FCC chairman Tom Wheeler smacked the cable industry upside the head last week with an all-too-familiar message, making it clear that broadband dominance had been the deciding factor in the commission’s decision that a combined Comcast/TWC deal was a no-go.
In a speech to the INTX show in Chicago, Wheeler referred to a broadband competition desert, and used as a metaphor the words etched into a paperweight the NCTA had produced when Wheeler was president from 1979-84. The mantra read, “Plant a flower in the vast wasteland.”
At the time, that was meant to urge cable to fill the programming quality void, making reference to FCC chairman Newton Minow’s early-1960s call to broadcasters to improve their fare.
Wheeler turned that last week into an indictment of broadband competition, at least at the speeds he has said are necessary for full broadband digital citizenship, or something along those lines.
If there had been any doubt—and there wasn’t—the chairman’s view of what either spurs or depresses broadband competition is the prime directive of this FCC, and that includes taking aim at all obstacles, whether imagined or anticipated.
The view may be understandable, given the ubiquity of broadband, but the message is being delivered with a heavy hand. More likely, it’s heavy hands, with one hand slapping Internet service providers and the other saluting edge providers and their equal, if different, power over the Internet. Without Web content, a broadband network is a bridge to nowhere. And as current NCTA president Michael Powell has pointed out, without a network, there is no edge to provide.
“By bringing competitive alternatives to television viewers, this industry did just that—and the video business was changed forever,” Wheeler told a silent audience in Chicago. What few applause lines there were went unapplauded, despite pauses that would have allowed for it. “Then your industry went on to upgrade, compete with the telcos and dominate broadband. Now the question is whether consumers will have competitive alternatives for broadband. To harken back to what you did before, will you now plant a flower in the competitive broadband desert?”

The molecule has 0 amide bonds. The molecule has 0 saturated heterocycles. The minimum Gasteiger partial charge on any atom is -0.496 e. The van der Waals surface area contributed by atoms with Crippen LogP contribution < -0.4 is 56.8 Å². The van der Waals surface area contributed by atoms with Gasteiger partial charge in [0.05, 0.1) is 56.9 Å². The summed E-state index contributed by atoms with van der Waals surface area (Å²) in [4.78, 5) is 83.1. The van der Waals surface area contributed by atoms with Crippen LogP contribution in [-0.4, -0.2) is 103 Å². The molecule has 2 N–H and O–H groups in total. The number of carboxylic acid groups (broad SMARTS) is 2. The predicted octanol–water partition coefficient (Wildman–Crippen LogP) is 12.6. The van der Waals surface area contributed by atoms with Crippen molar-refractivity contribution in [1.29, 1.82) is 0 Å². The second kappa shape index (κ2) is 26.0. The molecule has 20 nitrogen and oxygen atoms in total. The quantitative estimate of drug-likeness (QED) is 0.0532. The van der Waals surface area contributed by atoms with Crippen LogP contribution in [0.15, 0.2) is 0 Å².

Nobody seemed to be in a flower-planting mood afterward. A panel of top cable CEOs immediately following Wheeler onstage became a quasi-revival meeting, with the crowd whooping and clapping at counterattacks on Wheeler. Cox president Patrick Esser drew a cheer by quoting anti-regulatory sentiment by talk radio host and onetime Republican presidential candidate Herman Cain. Liberty Global chief Michael Fries pronounced himself “baffled” by Wheeler’s “terrible legislation.”
That said, the chairman does have a point about competition—but so do ISPs worried about Title II overregulation, and regulating on the basis of anticipated harms rather than actual ones. In any event, poking the industry in the eye, or whacking them with their own paperweight at their annual convention, may not be the best way to make that point.
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